Healthy Kids Summer 2022



for Patients on the Autism Spectrum

What’s the best way to provide top care for children? Give them a space where they feel comfortable and safe. At Rady Children’s, that was the goal for Lisa Miller, manager of clinical informatics and central support on the patient care services team, and Kristin Gist, former senior director of Developmental Services, who formed a team to implement a questionnaire for parents to complete prior to medical visits. The Autism Friendly Questionnaire asks parents questions like “What is the best way to communicate with your child?” and “What might cause your child to be anxious and/or agitated?” By knowing what might trigger discomfort (such as lights or loud noises) for a child on the spectrum, providers can create a safe space prior to the child’s arrival. With roughly 20,000 visits from children on the spectrum each year, providers at Rady Children’s have received positive feedback about the questionnaire and are looking into expanding their support for patients and their families even further.


Creating a Lifetime of Health

Rady Children’s adds developmental specialists to the primary care team

CARING FOR A CHILD extends well beyond checking their vitals. Rady Children’s has a unique approach, called HealthySteps, where well-child visits for patients in Southwest Riverside County include screening for a long list of concerns, including mental health. Sarah Nolan, HealthySteps’ program manager, says it “provides tailored support for common and complex concerns that providers often lack time to fully address, such as behavior, sleep, feeding, attachment, parental depression, social determinants of health, and adapting to life with a baby or toddler. HealthySteps allows us to help providers care for the whole family.” The program, which relies on grants, provides universal screening for families with children through age 5. It’s been crucial during the past two years “when families were isolated, children were not in school, and parents and caregivers lacked the support they would’ve had from friends and extended family,” Nolan says. “First- time parents were alone, learning to navigate sleeplessness and caring for their baby without the support of their own parents, which led to a higher risk of postpartum depression.” It’s important for parents to understand that mental health challenges can arise at any age. “In babies and young children, we talk about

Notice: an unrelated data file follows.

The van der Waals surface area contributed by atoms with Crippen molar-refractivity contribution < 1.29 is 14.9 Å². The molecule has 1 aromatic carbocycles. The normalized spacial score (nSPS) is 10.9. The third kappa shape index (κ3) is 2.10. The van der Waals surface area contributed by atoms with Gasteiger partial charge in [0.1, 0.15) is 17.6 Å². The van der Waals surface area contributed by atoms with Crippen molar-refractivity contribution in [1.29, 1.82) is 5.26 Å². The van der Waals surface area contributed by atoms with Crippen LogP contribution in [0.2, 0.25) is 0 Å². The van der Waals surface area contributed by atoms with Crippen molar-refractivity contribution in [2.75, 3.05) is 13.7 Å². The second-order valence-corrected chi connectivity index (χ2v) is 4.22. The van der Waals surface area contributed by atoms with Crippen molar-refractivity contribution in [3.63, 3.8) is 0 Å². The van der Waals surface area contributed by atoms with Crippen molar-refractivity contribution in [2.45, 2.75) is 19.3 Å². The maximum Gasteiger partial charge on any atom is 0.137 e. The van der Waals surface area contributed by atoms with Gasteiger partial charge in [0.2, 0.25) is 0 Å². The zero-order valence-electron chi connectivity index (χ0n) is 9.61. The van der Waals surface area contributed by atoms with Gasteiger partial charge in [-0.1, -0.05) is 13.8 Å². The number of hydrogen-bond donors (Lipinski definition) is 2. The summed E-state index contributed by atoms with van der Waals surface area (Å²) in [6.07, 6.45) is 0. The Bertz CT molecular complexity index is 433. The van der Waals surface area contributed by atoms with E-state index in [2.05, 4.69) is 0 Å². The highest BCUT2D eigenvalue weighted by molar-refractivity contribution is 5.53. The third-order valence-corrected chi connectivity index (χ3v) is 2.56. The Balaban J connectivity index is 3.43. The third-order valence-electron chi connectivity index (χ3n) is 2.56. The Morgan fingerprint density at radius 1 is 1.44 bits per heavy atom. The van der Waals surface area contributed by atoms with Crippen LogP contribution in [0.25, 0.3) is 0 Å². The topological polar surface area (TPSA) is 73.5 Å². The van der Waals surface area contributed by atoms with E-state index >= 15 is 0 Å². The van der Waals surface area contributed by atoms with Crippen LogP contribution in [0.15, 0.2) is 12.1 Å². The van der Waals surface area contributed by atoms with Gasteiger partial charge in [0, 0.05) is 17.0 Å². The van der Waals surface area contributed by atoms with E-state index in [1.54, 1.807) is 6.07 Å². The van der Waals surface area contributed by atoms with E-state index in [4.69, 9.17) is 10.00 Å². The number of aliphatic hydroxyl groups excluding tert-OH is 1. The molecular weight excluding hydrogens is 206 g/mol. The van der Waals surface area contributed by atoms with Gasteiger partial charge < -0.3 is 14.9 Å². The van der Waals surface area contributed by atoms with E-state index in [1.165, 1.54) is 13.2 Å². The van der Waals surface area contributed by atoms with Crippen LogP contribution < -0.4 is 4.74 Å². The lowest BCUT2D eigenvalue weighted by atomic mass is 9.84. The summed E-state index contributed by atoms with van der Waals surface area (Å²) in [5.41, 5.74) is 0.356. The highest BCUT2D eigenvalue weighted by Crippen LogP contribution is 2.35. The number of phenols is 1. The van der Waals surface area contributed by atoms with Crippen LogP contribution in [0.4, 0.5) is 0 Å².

mental health in terms of their behavior and social-emotional health,” Nolan says. “This may look like extreme fussiness, inconsolable crying or tantrums, but it can also look like changes in sleeping and eating habits or be reflected in physical symptoms, such as poor weight gain or delayed language development.” It’s also important to know that the mental health of a child and a parent are intertwined. “If a new parent is feeling unusually sad, irritable or worried, or feels like they’re not bonding with their baby or have upsetting thoughts they can’t stop thinking about, it’s time to ask for help,” Nolan says. “A parent may not think to tell the pediatrician of concerns about their own mental health, but this affects their baby. In a HealthySteps office, the specialist can support the provider and the parent.” If parents need support or have concerns, it’s never too soon to ask for help. “If you have concerns about your baby or young child’s development or behavior, or feel very sad or worried yourself, reach out to your pediatric provider,” Nolan says. “By identifying concerns or challenges early and preventing others from happening through early intervention, young children have a strong foundation for a lifetime of healthy development, learning and growth. In HealthySteps, we are there to help.”


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